Sol, the cat (the one with the really good nose, no dog has anything on him) is crying with all his might around the table. He too would like some of that chicken! As usual the family is gathered around the table, under the roof overhang outside, eating and talking, young and old. The more I get to know these people the more I appreciate them. So happy, friendly, sharing, hard working and non-complaining simple people. I wish I could share their values with our family young ones so they can see how people who have to live from the earth with very little can be so happy and gentle. Now, I am sure everyone here is not like this. I am very lucky to be among the ones that are. The more ‘cityfied’ kids are the more they fall prey to commercialism and materialism.
I imagine these people not to be, at all, perfect. They will take what they are given, the simple life is their lot, may be, not their choice. It has served them well for many years though. The rest of the world could completely fall apart and they would continue as they have all their lives. They would still work the fields, young and old. They would continue to move their bulls from field to field for fresh grass. The gathering of wood from the forest for cooking, the washing done in the streams, the hauling water from wells, and just about everything else they do to live would not depend the least on Wall Street’s health or the general economy in general. Certainly in today’s world the price of gas or other essentials acquired from town or the value of their currency could be an added burden if it took a nose dive but it has never stopped them before.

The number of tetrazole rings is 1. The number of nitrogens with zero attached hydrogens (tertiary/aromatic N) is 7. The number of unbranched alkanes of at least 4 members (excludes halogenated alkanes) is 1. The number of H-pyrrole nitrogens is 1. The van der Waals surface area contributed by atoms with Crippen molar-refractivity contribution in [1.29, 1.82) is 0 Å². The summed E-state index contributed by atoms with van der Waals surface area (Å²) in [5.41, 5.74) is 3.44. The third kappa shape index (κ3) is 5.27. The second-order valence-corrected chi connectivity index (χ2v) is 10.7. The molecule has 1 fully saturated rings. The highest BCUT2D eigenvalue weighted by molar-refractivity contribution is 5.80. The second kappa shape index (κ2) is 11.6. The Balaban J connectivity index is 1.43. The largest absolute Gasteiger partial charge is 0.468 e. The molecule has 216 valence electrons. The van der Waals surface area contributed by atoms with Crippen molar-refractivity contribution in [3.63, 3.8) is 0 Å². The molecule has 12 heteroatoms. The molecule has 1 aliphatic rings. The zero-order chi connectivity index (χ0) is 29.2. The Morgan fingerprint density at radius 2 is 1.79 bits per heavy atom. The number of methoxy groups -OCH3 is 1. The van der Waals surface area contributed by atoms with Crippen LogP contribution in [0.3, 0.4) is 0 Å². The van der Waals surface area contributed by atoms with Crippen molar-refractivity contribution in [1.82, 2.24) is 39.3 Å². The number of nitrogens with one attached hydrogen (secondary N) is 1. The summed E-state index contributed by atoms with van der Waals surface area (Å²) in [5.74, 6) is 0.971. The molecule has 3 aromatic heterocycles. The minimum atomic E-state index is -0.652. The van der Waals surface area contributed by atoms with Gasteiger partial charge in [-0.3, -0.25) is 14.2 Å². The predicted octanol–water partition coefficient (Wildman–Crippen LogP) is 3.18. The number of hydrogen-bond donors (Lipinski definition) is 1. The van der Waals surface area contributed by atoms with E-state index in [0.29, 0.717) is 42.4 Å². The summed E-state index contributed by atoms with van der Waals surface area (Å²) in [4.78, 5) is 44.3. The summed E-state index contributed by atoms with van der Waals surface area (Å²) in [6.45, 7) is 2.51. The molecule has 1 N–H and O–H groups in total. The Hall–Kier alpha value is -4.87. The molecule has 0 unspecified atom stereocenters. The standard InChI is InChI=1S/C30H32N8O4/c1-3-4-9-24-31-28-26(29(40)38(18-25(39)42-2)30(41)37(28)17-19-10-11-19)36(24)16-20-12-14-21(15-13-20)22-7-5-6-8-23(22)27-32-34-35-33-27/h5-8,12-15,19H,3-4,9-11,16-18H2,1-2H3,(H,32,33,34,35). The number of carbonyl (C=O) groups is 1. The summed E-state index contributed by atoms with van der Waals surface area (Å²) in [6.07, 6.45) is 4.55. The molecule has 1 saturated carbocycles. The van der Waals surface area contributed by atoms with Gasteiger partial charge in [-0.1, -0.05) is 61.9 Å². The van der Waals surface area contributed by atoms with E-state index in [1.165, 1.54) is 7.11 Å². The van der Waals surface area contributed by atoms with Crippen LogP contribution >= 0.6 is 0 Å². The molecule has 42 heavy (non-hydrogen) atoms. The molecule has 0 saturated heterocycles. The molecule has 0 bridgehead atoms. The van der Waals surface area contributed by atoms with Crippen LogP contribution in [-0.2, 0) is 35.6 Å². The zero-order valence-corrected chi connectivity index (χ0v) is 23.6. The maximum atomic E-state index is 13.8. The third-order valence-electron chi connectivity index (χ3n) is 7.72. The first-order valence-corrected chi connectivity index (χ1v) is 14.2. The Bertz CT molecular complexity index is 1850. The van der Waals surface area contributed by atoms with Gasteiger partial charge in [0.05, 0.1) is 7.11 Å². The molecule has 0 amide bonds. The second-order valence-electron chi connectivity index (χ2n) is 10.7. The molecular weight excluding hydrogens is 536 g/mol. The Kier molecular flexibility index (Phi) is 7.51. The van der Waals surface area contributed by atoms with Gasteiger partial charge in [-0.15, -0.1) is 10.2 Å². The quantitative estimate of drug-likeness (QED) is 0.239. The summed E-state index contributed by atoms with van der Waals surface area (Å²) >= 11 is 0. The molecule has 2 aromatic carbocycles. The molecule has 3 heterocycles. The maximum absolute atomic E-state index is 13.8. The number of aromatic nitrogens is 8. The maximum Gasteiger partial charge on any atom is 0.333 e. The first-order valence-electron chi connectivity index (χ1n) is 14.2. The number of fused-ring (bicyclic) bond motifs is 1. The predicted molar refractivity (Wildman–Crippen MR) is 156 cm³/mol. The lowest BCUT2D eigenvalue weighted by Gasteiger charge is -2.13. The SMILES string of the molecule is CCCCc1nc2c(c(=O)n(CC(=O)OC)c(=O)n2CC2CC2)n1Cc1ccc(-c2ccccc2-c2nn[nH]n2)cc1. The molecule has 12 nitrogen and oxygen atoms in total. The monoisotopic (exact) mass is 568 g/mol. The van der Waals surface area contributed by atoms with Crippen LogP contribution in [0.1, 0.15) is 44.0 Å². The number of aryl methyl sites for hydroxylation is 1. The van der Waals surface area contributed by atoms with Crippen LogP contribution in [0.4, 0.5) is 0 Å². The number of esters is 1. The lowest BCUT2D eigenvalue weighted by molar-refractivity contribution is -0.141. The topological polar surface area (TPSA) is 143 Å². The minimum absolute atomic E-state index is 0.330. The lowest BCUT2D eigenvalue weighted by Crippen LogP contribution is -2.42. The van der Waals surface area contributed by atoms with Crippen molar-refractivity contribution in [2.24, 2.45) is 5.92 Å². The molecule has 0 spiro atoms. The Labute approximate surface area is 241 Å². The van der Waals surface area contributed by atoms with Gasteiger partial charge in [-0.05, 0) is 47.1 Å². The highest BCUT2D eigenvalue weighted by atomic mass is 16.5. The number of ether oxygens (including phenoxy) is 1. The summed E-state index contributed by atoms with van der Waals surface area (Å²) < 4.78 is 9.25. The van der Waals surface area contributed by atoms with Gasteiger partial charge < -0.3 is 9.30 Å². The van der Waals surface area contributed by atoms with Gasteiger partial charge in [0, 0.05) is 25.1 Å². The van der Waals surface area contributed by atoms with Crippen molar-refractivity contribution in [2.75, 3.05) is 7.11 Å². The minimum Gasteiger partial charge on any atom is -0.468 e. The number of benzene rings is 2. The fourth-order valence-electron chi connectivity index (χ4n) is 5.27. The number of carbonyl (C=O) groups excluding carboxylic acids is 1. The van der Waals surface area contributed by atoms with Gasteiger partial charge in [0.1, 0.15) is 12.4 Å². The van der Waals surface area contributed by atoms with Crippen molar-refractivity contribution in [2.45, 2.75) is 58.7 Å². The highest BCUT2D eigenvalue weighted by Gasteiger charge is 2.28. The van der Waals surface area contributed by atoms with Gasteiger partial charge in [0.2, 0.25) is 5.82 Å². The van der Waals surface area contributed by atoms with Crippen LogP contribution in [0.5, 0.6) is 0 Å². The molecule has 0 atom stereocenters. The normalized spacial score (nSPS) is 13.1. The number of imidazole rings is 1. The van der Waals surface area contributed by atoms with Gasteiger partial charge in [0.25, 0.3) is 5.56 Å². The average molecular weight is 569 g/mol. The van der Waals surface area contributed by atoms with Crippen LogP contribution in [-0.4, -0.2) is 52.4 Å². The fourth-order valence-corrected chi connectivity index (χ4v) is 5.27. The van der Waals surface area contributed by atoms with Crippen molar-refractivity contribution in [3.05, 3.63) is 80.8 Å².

My mood goes up and down (remember, I am, in large part, a Moody) and I am feeling a bit sad from just hinting around that I may be leaving soon. I looked at pictures with Frederlinda today of family over the years (such a proud people!) and friends they have made over the years through the volunteer program that includes these ‘home stays’. My room was especially built for this purpose. Certainly it is an added income for the family but it is also a grand cultural exchange for all involved. Joy knows how this works. Her family, even though JoAnne, her mom took care of ten kids on her own would still take in foreign exchange students each year.
I have certainly benefited from this experience.
Feeling better, I am over my general negativity. The short illness I had made many things ultra irritating…the smoke coming into my room directly from the cocina, the strong smell or a ripe guava in my room (which was flung out the window), the latrine, all things not usually offensive were suddenly so. This included my lack of language skills, personality conflicts, and the just plain heat all worked to feed my itch to be on my way. I haven’t changed my mind but I will be in no rush. I will be sure my project is understood (something that has been a problem in the past in this program, volunteers take all they have learned with them, leaving the Collective with not much help once they leave). Mine is well documented, one thing good that came out of my discontent was to get it done quickly. My being here is a, if only small, burden to the family. Although I think they have done it for years now and are used to just about any personality and mood. Friendliness and service to others seems to come easy for them.
So, the adventure continues. Please stay tuned.
My love to you all.